Lost and Won: A challenge of the UK law that allows discrimination

Colette Lloyd argues that a recent challenge to United Kingdom’s Abortion Act is about discrimination, not abortion.


Chris Kaposy recently published a commentary on the Crowter V. SSHSC case. This case isn’t primarily about abortion, as Kaposy framed it in his commentary, rather it’s about discrimination. It sought to abolish discrimination found in the UK Abortion Act (1967).

The Abortion Act allows for the termination of a pregnancy up to 24 weeks of gestation, but allows for an exception after 24 weeks of gestation if the fetus has a disability.

The claimant, Heidi Crowter, brought the case forward. She wants babies who, like her husband James, have Down syndrome, to be equally valued. The co-claimant Maire Brady whose son Aidan who has Down syndrome, cannot understand why there is a law that treats her two sons differently, just because one has an extra chromosome.

Photo Credit: Don’t Screen Us Out/flickr. Image Description: Heidi Crowter and James Carter standing outside the courthouse in London on 6 July 2021.

Crowter v. SSHSC is not about regulating abortion and there appears to be little appetite for deregulation. A parliamentary amendment to consider the deregulation of abortion was brought forward last year, but it was not taken to vote. The Crowter v. SSHSC case is about eliminating discrimination, which wouldn’t be permitted in any other law.

The UN Special Rapporteur on the Rights of Persons with Disabilities, said “Disability cannot be a justification for termination of life”.

Yet, at the beginning of the COVID-19 pandemic, there was uproar when Do Not Resuscitate orders were placed on the medical records of people with disabilities, without their consent, simply because they had a disability.

The UN Committee on the Rights of Persons with Disabilities, recognised the discrimination inherent in the UK law. It said:

12. The Committee is concerned about perceptions in society that stigmatize persons with disabilities as living a life of less value than that of others and about the termination of pregnancy at any stage on the basis of fetal impairment.

13. The Committee recommends that the State party amend its abortion law accordingly. Women’s rights to reproductive and sexual autonomy should be respected without legalizing selective abortion on the ground of fetal deficiency.

Katriona Scior, a witness for Crowter, has conducted research that shows that even having such a law perpetuates stigma about those with disabilities. A report by Positive About Down Syndrome that contains informally collected women’s experiences of diagnosis makes it clear discrimination abounds.

However, the judgement went against Crowter.

Kaposy argues that in the absence of deregulation, the court made the right decision because finding in favour of Crowter would restrict abortions (to the same limits as for any other fetus, it should be noted). His argument is based on an incomplete understanding of the case, and one interpretation of the UK law.

The argument, in the Crowter case, was, to remove the inclusion of non-fatal disabilities in the clause, not all disabilities.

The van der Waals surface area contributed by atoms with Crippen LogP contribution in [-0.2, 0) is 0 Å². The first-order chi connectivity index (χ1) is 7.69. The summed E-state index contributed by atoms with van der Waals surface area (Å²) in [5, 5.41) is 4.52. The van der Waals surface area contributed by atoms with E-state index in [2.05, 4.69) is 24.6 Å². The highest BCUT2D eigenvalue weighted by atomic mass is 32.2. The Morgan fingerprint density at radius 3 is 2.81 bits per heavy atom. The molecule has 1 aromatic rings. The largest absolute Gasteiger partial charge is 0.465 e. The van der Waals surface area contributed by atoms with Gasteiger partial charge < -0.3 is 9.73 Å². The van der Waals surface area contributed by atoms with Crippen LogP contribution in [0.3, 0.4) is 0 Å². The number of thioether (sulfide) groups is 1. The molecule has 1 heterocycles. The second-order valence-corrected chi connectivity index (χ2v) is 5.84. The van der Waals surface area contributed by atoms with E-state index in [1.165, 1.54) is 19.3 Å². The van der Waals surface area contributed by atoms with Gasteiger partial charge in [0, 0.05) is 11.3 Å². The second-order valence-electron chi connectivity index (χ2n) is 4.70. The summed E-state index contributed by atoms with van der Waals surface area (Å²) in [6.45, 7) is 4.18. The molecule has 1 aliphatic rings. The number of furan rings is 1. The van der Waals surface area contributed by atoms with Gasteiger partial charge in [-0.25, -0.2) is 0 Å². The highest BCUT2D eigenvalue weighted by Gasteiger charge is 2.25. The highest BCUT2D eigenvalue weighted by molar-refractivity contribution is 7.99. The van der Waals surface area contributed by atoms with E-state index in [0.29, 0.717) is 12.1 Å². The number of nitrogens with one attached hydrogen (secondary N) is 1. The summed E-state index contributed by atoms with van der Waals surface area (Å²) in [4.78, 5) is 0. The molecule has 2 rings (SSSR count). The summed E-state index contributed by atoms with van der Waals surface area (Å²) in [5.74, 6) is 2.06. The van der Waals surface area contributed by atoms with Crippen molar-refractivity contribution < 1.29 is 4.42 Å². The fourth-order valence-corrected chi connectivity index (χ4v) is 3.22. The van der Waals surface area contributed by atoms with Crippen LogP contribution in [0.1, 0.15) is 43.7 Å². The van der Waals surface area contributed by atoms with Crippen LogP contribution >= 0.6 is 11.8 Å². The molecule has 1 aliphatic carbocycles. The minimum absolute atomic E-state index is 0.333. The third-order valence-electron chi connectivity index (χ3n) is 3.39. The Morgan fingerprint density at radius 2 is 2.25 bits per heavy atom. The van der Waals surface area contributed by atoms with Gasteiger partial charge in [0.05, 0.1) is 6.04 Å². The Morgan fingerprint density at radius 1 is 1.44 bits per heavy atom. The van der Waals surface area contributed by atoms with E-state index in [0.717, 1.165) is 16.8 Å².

Further, there is another clause in the Abortion Act that could be interpreted to allow a woman to have an abortion after 24 weeks

1.1. (b) that the termination is necessary to prevent grave permanent injury to the physical or mental health of the pregnant woman

A late term abortion due to the above clause, would be based on the woman’s own health, rather than on incorrect blanket presumptions about disability. Skotko’s research has shown that 99% of people with Down syndrome are happy with their lives, and only 4% of parents who have children with Down syndrome regret it, whilst 79% feel their outlook on life is more positive because of their child who has Down syndrome. These outcomes were not contingent on the person’s level of impairment.

Further, if one of the few parents who only found out about the disability after 24 weeks didn’t want their child and couldn’t prove that having them would cause grave injury to their mental health, there remains the option of adoption. Although Marcia Van Riper’s research suggests that this option is unlikely to be chosen. At the point of diagnosis of Down syndrome 34% of parents from the UK thought that it was a tragedy or the worst thing that could happen. However, once they had had time to get to know their child, all parents thought their child was a blessing in disguise, a challenge to overcome or accept.

Kaposy suggests that there are ways to combat stigma and discrimination other than changing the Abortion Act. The difficulty can be though, that these other ways often rely on ableism, rather than valuing disabled people for who they are. Non-disabled people don’t have to speak standing on the steps of the Royal Courts of Justice for their lives to be judged valuable. However, Heidi has, I would agree, changed many hearts and minds by bringing the case to the Court.

Finding in favour of Crowter would not end all disability discrimination. However, it would remove the discrimination from the Abortion Act, and send a strong signal about how the UK values disabled people.


Colette Lloyd is a Speech and Language Therapist, and campaigner for equal rights for those who have Down syndrome. @ColetteLloyd


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